Much of the data available on osteoarthritis in the United States is derived from studies conducted in the 1960s and 1970s. The Framingham study [5] represented one of the early studies to associate increasing age with worsening knee arthritis. This study, which began in 1948, was initially designed to look at cardiovascular risk factors in a representative sample of people in the adult population of Framingham, MA. The study’s patients were examined every 2 years since inception. This same cohort of patients was used by Felson et al. to look at the prevalence of knee osteoarthritis approximately 36 years after the start of the study. The age of the patients in the study ranged from 63 to 94, and a total of 1805 patients were studied. The study confirmed that radiographic evidence of OA increased with age, with a higher prevalence of OA changes in women, as well as a significantly higher proportion of women with symptomatic OA.

Lethbridge-çejku et al. [6] examined discharge data from the National Hospital Discharge Survey and concluded that Osteoarthritis accounts for 55% of all arthritis related hospital admissions, with 409 000 such admissions in 1997. The annual cost of knee and hip replacements in 1997 was estimated at $7.9 billion (£4.7 billion) [6]. Less than 10 years later in 2004, the number of hospital admissions had risen to 632 000 and the annual total cost of joint replacements rose to $22.6 billion (£13.8 billion) [7].

Buckwalter et al. [8] used data drawn from national data sets collected by the U.S. Bureau of Labor Statistics, the U.S. National Center for Health Statistics, as well as existing cost estimates for arthritis in the literature, used proportional attributable risk models and the human capital method to break down costs into direct and indirect costs. From this study, an estimated $3.4–$13.2 billion (£2 billion–£8 billion) is spent annually on job-related OA costs in the USA. Meanwhile, Kotlarz et al., in 2010, using evidence from the national health survey data from 1996–2005, looked at absenteeism as a result of osteoarthritis. This study, estimated the indirect cost of the absenteeism to be approximately US$10.3 billion [9]. The study also confirmed that the costs for women were larger (US$ 5.5 billion compared to US$4.8 billion), and that absenteeism was less in subjects with lower education and those in minority groups.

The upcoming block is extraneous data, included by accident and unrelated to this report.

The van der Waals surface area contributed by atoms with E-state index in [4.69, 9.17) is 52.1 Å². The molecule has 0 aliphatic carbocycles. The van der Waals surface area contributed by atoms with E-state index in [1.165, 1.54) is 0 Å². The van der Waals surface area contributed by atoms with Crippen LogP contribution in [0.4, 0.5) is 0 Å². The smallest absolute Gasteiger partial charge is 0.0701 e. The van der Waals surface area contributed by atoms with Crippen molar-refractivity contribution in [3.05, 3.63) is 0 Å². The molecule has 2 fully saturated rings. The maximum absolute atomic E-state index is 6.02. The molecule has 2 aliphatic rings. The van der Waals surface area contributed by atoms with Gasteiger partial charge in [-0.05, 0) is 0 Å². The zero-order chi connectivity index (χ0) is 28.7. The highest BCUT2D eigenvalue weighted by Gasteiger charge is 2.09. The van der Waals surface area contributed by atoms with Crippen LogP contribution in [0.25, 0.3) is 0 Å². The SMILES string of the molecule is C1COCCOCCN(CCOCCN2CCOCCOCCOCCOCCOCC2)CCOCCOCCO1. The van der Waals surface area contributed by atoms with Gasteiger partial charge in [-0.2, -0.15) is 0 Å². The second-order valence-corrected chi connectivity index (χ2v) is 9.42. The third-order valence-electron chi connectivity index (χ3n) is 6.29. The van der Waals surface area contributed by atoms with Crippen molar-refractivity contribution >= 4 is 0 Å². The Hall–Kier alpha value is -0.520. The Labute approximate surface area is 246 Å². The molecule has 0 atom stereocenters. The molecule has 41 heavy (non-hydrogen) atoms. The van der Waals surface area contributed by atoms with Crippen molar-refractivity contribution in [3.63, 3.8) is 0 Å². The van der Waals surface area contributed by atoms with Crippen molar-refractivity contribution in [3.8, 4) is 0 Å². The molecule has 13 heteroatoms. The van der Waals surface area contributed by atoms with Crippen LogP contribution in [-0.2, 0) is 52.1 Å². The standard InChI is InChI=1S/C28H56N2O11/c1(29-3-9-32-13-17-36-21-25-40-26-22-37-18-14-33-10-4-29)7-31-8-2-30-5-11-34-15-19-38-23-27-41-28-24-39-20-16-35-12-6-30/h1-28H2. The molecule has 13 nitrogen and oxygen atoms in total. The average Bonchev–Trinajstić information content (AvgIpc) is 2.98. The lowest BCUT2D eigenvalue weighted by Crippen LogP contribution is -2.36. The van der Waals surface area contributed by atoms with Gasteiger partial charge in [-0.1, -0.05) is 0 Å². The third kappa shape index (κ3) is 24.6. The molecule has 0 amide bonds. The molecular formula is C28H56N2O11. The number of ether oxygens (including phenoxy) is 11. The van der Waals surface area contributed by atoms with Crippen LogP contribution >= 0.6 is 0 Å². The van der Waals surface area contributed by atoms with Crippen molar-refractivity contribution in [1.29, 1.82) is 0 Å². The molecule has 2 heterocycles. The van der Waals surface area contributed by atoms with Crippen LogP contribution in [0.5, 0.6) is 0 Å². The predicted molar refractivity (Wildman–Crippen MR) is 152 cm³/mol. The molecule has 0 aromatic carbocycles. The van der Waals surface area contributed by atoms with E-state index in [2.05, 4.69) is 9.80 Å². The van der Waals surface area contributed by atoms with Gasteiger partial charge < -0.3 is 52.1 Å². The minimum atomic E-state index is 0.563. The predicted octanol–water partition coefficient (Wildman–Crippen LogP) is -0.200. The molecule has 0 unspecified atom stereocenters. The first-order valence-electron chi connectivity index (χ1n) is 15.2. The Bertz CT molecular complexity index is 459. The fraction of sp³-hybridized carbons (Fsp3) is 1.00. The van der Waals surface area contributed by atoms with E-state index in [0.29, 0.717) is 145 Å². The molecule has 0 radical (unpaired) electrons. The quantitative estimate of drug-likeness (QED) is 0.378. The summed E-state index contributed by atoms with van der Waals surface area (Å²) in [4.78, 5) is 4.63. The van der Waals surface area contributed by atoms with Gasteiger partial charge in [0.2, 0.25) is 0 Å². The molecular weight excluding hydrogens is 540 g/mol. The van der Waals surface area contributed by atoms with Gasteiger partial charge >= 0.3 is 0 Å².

A survey done by Gupta et al, in ON, Canada in 2005, estimated that the indirect costs incurred by a patient aged over 55 with hip or knee arthritis may be much higher than previously estimated when compared to direct costs ($12 990 or £8183 annually for the former, and $2300 or £1449 for the latter) [10]. Indirect costs were incurred mostly for time lost from employment and for unpaid informal caregivers, with caregiver time accounting for 40% of indirect costs. It should be noted that the authors in this study based the costs on the monthly wage for a professional homemaker or housekeeper as caregiver occupation was unknown. This averaged at US$ 1278 (£824) per month, which may explain the relatively higher costs reported.